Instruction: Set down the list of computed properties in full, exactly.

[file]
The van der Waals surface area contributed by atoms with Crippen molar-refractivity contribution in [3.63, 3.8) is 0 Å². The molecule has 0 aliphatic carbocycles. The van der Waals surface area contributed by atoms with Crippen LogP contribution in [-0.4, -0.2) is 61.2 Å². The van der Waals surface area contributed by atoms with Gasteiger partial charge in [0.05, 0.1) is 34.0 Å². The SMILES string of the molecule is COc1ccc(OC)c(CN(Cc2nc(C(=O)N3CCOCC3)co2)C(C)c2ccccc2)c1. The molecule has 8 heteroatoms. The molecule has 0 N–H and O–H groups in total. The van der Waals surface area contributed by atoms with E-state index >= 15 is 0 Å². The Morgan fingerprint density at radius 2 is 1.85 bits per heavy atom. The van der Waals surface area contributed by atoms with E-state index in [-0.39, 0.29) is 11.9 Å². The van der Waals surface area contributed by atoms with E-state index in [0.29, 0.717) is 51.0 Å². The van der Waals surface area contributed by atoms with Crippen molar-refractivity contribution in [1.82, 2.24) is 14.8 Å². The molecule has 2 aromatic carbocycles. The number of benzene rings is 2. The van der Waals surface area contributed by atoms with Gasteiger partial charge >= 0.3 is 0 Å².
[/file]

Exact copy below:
The van der Waals surface area contributed by atoms with Crippen molar-refractivity contribution in [3.63, 3.8) is 0 Å². The molecule has 0 aliphatic carbocycles. The van der Waals surface area contributed by atoms with Crippen LogP contribution in [-0.4, -0.2) is 61.2 Å². The van der Waals surface area contributed by atoms with Gasteiger partial charge in [0.05, 0.1) is 34.0 Å². The SMILES string of the molecule is COc1ccc(OC)c(CN(Cc2nc(C(=O)N3CCOCC3)co2)C(C)c2ccccc2)c1. The molecule has 8 heteroatoms. The molecule has 0 N–H and O–H groups in total. The van der Waals surface area contributed by atoms with E-state index >= 15 is 0 Å². The Morgan fingerprint density at radius 2 is 1.85 bits per heavy atom. The van der Waals surface area contributed by atoms with E-state index in [-0.39, 0.29) is 11.9 Å². The van der Waals surface area contributed by atoms with E-state index in [0.29, 0.717) is 51.0 Å². The van der Waals surface area contributed by atoms with Crippen molar-refractivity contribution in [1.82, 2.24) is 14.8 Å². The molecule has 2 aromatic carbocycles. The number of benzene rings is 2. The van der Waals surface area contributed by atoms with Gasteiger partial charge >= 0.3 is 0 Å².